On windows 10 Pro you can only defer updates for 35 days. But nobody is complaining about security updates, it's 'feature updates' that you should be able to opt out of. My main complaint is that following updates you are helpfully advised 'some of your settings may have been changed' but never told which settings. So you need to trawl through privacy settings etc. to see what's been enabled.

Most people probably have no idea what they're sharing with MS. Unless you've turned off 'getting to know you' in speech, inking & typing then every word you've ever typed has been collected by MS, same with Cortana (I never trusted her in Halo!). You've essentially agreed to a key-logger that's turned on by default.
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Re: More Windows bloatware

Post by ef37a »

Just read today (on teletext news of all places!) that Msft are dropping support for W10 in 2025 and a new "revolutionary" OS will be announced shortly.

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Re: More Windows bloatware

Post by awjoe »

Revolutionary? I'd prefer evolutionary. Revolutions are messy.
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Re: More Windows bloatware

Post by James Perrett »

Dynamic Mike wrote:On windows 10 Pro you can only defer updates for 35 days.


Mine is deferring indefinitely - I've skipped whole releases before going straight from 1909 to 20H2. I only updated because Microsoft were stopping security updates for 1909. I don't allow it to install any updates automatically but I tend to allow it to install security updates when it asks to.
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Re: More Windows bloatware

Post by Dynamic Mike »

Maybe it's just me but I can only seem to update everything (apart from feature updates) or nothing, and I don't like deferring security updates. Feature updates automatically become part of the next monthly update anyway so there's no escaping them.

You'd expect Windows Pro to be more work flow focused instead of pandering to the clickbait and social media generation.
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Re: More Windows bloatware

Post by James Perrett »

I know I had to dig fairly deeply to set things up as I wanted. As far as I can see, the setting I used is in the Local Group Policy Editor under Local Computer Policy->Computer Configuration->Administrative Templates->Windows Components->Windows Update->Configure Automatic Updates which is enabled and set to 2.
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Re: More Windows bloatware

Post by S.Crow »

Dynamic Mike wrote:You'd expect Windows Pro to be more work flow focused instead of pandering to the clickbait and social media generation.


The last version of Windows Pro that wasn’t just a superset of the Home version was Windows 2000.
Since then the Home and Pro versions share the same code base with Home having relatively few features disabled.
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Re: More Windows bloatware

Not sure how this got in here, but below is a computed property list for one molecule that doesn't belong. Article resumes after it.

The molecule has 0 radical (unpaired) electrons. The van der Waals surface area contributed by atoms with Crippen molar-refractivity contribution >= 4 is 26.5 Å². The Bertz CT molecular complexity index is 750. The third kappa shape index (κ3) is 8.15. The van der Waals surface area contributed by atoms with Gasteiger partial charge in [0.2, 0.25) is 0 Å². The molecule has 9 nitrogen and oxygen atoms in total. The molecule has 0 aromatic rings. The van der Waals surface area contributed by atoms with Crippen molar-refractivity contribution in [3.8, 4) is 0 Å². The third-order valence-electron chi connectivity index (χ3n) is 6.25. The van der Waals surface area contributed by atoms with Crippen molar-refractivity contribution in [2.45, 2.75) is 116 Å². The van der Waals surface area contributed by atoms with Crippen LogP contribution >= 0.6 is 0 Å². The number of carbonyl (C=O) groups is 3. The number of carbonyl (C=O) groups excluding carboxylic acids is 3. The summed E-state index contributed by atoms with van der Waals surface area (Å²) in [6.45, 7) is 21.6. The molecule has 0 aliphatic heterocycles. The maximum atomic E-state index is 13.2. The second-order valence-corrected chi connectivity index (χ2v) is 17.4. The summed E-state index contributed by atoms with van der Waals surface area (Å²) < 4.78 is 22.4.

Post by Dennis J Wilkins »

I have no such issues in my studio -- two PC Audio Labs Rok Boxes running Windows 7 Pro. One is never connected to the Internet and the other connected only briefly if needed to install/authorize new software. They run fast and glitch-free, never suggest an update, use no virus software and have never have. And so far I have found only one program that wouldn't install in Win 7 (Melodyne 5 since the installer refuses to run when it detects Win 7). I have installed dozens of programs claiming to require Win 8 or Win 10, and all work fine.

Win 8 was a disaster and Win 10 has caused many friends and associates a lot of anguish even if it does work OK most of the time. I've run digital audio in my studio since Windows 3.1 (audio for video production at first using Software Audio Workshop) and Win 7 has been by far the most stable, day in and day out. So as "they" say, if it ain't broke, don't fix it!

I realize and understand companies cannot continue to support their programs in Win 7 (I spent decades in software development myself) but also know that almost any program written in a Win 8 or 10 environment will run in Win 7. Since I have a fully functional virtual studio that can handle over a hundred 24-bit audio tracks if needed, and have dozens of synth and sampler emulations and hundreds of audio processors, I'll run these systems as long as I can. I certainly won't ever "upgrade" them to Win 10 or beyond, and will replace them only when I can no longer keep them running!
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Re: More Windows bloatware

Post by merlyn »

For anyone fed up with Windows 10 it's possible to try Linux set up for multi-media here :

http://www.bandshed.net/avlinux/

I would create a bootable USB stick with AVLinux on it and try AVLinux without installing it first to see what you think. Someone who uses Reaper with mostly Reaper plug-ins would find the transition mostly painless I would think. Reaper has also recently added LV2 (the Linux plug-in format) support so there are a lot of Linux plug-ins now available for Reaper.

AVLinux comes with a ton of plug-ins pre-installed. There's also WINE and lin-vst for running Windows plug-ins, which works a lot of the time.

It is different from Windows and it's highly recommended to read the manual before you try it :

http://bandshed.net/pdf/AVL-MXE-User-Manual.pdf

It's possible to get an idea of what AVLinux is like just from the manual.